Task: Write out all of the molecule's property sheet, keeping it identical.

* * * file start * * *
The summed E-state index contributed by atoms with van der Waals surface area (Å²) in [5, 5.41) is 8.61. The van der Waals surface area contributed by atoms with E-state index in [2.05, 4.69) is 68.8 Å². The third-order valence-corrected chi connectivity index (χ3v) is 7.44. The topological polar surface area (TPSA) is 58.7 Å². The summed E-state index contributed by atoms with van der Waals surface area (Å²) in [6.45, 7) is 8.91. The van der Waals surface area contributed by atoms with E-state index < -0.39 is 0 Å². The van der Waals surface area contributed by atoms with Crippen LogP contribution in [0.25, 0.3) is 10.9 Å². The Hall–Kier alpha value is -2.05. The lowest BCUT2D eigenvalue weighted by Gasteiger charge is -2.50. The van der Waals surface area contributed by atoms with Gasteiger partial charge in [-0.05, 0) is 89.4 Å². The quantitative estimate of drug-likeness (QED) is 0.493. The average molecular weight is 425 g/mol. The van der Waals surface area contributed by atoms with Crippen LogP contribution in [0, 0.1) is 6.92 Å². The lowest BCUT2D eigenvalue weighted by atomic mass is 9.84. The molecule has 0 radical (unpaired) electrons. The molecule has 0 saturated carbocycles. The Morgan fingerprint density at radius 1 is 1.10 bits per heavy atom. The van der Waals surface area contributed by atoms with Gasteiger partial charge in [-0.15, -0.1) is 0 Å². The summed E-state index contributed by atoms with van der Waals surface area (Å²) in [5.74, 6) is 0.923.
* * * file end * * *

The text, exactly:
The summed E-state index contributed by atoms with van der Waals surface area (Å²) in [5, 5.41) is 8.61. The van der Waals surface area contributed by atoms with E-state index in [2.05, 4.69) is 68.8 Å². The third-order valence-corrected chi connectivity index (χ3v) is 7.44. The topological polar surface area (TPSA) is 58.7 Å². The summed E-state index contributed by atoms with van der Waals surface area (Å²) in [6.45, 7) is 8.91. The van der Waals surface area contributed by atoms with E-state index < -0.39 is 0 Å². The van der Waals surface area contributed by atoms with Crippen LogP contribution in [0.25, 0.3) is 10.9 Å². The Hall–Kier alpha value is -2.05. The lowest BCUT2D eigenvalue weighted by Gasteiger charge is -2.50. The van der Waals surface area contributed by atoms with Gasteiger partial charge in [-0.05, 0) is 89.4 Å². The quantitative estimate of drug-likeness (QED) is 0.493. The average molecular weight is 425 g/mol. The van der Waals surface area contributed by atoms with Crippen LogP contribution in [0, 0.1) is 6.92 Å². The lowest BCUT2D eigenvalue weighted by atomic mass is 9.84. The molecule has 0 radical (unpaired) electrons. The molecule has 0 saturated carbocycles. The Morgan fingerprint density at radius 1 is 1.10 bits per heavy atom. The van der Waals surface area contributed by atoms with Gasteiger partial charge in [-0.15, -0.1) is 0 Å². The summed E-state index contributed by atoms with van der Waals surface area (Å²) in [5.74, 6) is 0.923.